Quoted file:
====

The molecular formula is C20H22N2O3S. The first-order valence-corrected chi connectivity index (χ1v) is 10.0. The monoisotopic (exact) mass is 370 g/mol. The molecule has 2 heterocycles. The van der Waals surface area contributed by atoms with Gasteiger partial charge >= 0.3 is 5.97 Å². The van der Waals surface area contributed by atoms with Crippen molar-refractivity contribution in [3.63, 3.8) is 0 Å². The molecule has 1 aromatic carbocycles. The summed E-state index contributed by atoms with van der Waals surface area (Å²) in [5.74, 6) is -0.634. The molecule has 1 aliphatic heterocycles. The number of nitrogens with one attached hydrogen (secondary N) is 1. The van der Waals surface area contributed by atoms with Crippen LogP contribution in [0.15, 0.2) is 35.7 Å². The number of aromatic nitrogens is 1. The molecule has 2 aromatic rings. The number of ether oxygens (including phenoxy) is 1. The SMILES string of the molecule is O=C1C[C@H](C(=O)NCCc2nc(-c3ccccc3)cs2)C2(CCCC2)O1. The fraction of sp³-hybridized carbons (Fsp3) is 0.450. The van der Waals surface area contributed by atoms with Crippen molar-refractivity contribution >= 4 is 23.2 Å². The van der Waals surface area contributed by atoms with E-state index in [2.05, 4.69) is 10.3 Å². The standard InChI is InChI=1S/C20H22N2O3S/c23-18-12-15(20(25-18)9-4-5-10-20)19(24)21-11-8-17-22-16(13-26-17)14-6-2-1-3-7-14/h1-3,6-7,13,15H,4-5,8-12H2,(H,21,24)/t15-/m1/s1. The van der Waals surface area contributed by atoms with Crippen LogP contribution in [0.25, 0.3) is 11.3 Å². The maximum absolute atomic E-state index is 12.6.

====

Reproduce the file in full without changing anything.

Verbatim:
The molecular formula is C20H22N2O3S. The first-order valence-corrected chi connectivity index (χ1v) is 10.0. The monoisotopic (exact) mass is 370 g/mol. The molecule has 2 heterocycles. The van der Waals surface area contributed by atoms with Gasteiger partial charge >= 0.3 is 5.97 Å². The van der Waals surface area contributed by atoms with Crippen molar-refractivity contribution in [3.63, 3.8) is 0 Å². The molecule has 1 aromatic carbocycles. The summed E-state index contributed by atoms with van der Waals surface area (Å²) in [5.74, 6) is -0.634. The molecule has 1 aliphatic heterocycles. The number of nitrogens with one attached hydrogen (secondary N) is 1. The van der Waals surface area contributed by atoms with Crippen LogP contribution in [0.15, 0.2) is 35.7 Å². The number of aromatic nitrogens is 1. The molecule has 2 aromatic rings. The number of ether oxygens (including phenoxy) is 1. The SMILES string of the molecule is O=C1C[C@H](C(=O)NCCc2nc(-c3ccccc3)cs2)C2(CCCC2)O1. The fraction of sp³-hybridized carbons (Fsp3) is 0.450. The van der Waals surface area contributed by atoms with Crippen molar-refractivity contribution >= 4 is 23.2 Å². The van der Waals surface area contributed by atoms with E-state index in [2.05, 4.69) is 10.3 Å². The standard InChI is InChI=1S/C20H22N2O3S/c23-18-12-15(20(25-18)9-4-5-10-20)19(24)21-11-8-17-22-16(13-26-17)14-6-2-1-3-7-14/h1-3,6-7,13,15H,4-5,8-12H2,(H,21,24)/t15-/m1/s1. The van der Waals surface area contributed by atoms with Crippen LogP contribution in [0.25, 0.3) is 11.3 Å². The maximum absolute atomic E-state index is 12.6.